When you become a mom, you have no choice but to resign yourself to the fact that you’ll be cleaning little butts for many years to come. Unfortunately, there’s no expiration date on this particular obligation. Some moms end up wiping those backsides for a lot longer than they anticipated.
Is there really anything wrong with this? It’s become a hot topic on parenting forum Mumsnet recently, with one mother’s revelation ruffling more than a few feathers. User Javabeansaintgeorge admitted: “I wipe all my kids, oldest is 12 and is c**p at the best of times. It would be cruelty leaving him dirty when he has an upset stomach.”
This ramped the debate up another notch, that’s for sure. Is 12 too old to get your butt wiped by your mom? If not, at what age should it stop?
We can debate all we want, but we know, deep down, the only answer: there is no answer. At least, not one that comes with digits. Because all kids are different and some of them simply don’t want to wipe their own butts for a long time. Maybe they’re lazy. Maybe they just can’t do it properly. Or maybe Mom is too soft. Whatever. Surely, so long as someone is wiping the butt, it’s all good — no?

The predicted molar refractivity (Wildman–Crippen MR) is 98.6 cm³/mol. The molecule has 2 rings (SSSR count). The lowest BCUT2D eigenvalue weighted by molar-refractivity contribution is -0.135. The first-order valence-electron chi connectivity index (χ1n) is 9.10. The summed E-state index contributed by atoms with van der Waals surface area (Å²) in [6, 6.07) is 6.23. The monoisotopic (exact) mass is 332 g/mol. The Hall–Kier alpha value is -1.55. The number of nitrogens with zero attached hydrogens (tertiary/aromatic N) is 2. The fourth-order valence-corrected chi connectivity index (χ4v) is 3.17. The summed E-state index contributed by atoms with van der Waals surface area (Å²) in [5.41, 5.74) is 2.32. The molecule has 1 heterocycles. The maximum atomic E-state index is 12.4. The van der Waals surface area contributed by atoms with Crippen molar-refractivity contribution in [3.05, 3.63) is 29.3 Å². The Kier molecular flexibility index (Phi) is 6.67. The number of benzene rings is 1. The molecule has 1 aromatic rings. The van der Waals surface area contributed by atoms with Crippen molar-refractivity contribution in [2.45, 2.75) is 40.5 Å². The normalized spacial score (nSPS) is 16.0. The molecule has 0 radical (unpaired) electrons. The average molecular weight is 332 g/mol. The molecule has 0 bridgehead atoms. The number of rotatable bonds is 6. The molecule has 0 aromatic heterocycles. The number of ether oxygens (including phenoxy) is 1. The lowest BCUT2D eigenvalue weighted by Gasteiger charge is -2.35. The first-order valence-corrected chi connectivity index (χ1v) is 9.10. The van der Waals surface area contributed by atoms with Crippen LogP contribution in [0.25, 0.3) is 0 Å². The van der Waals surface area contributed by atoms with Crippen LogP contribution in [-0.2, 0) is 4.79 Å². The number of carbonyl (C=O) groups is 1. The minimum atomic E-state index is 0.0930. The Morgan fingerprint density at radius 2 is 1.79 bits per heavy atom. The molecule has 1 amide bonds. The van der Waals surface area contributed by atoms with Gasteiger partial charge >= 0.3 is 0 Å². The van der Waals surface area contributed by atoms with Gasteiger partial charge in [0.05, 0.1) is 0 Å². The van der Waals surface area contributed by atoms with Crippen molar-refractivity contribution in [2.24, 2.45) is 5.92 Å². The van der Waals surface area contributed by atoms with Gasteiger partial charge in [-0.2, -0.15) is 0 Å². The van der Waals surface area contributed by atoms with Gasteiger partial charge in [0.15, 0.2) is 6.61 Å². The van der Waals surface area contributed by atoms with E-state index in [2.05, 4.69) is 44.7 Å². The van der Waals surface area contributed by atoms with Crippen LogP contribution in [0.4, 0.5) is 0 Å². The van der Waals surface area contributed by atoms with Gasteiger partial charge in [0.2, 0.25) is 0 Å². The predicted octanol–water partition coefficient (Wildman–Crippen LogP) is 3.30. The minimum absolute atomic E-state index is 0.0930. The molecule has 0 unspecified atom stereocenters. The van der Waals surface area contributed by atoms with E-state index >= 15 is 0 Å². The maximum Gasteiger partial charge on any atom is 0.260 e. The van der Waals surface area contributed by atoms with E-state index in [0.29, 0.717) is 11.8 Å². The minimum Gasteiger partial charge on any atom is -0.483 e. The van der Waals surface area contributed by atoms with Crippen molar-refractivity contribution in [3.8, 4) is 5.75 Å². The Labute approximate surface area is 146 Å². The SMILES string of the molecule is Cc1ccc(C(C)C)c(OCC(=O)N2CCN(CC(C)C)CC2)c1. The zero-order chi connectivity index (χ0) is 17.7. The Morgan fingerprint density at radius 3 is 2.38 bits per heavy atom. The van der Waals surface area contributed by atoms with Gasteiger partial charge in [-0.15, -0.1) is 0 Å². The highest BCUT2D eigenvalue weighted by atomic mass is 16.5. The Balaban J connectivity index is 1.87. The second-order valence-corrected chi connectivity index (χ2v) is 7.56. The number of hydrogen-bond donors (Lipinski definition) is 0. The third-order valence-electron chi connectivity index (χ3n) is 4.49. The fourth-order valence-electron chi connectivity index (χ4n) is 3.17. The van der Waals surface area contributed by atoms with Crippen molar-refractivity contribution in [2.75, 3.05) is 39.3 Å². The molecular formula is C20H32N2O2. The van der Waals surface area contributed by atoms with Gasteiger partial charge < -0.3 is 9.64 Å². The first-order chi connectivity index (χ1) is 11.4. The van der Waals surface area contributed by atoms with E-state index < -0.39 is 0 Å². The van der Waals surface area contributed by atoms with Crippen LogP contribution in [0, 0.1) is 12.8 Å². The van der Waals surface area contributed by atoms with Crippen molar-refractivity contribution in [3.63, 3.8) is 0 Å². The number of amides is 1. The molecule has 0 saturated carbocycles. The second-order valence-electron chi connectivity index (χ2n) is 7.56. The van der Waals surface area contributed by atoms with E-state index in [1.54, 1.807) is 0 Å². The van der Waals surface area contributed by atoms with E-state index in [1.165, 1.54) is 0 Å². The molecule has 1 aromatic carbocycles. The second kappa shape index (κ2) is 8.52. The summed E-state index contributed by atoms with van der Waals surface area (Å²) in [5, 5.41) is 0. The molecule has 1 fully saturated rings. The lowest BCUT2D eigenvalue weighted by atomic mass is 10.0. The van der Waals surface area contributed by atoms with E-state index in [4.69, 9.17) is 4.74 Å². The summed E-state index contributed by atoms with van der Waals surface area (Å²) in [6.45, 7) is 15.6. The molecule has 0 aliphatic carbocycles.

If you’re worried about your child’s toilet habits (or lack thereof), first of all, don’t panic. An inability or lack of desire to wipe is unlikely to continue into adulthood. But the ball is in your court. However old your child is, you can follow some simple steps to help them become a master butt-wiper in no time. According to child development and behavioral specialist Betsy Brown Braun, the first big hurdle to overcome is your own disgust at your kid’s inadequate wiping technique. Get used to skid marks and sore bottoms; that’s what baths, washing machines and diaper rash creams are for.
When it comes to actual wiping practice, you might want to do a first wipe for your kid, then encourage them to do a second, imitating your technique. Braun suggests children get off the toilet and squat down to spread their butt cheeks or even do a spot check in a full-length mirror. Yeah, it’s not particularly pleasant, but it’s great advice and after a few days of this, they’re sure to have improved their wiping action.
Don’t stress if you’re still wiping your child’s bottom when they’re 6, 8, 10 or 12. But do them — and yourself — a favor and take the time to teach them how to do it themselves. We can guarantee it’s one aspect of parenting you’ll never miss.
Before you go, check out our slideshow below.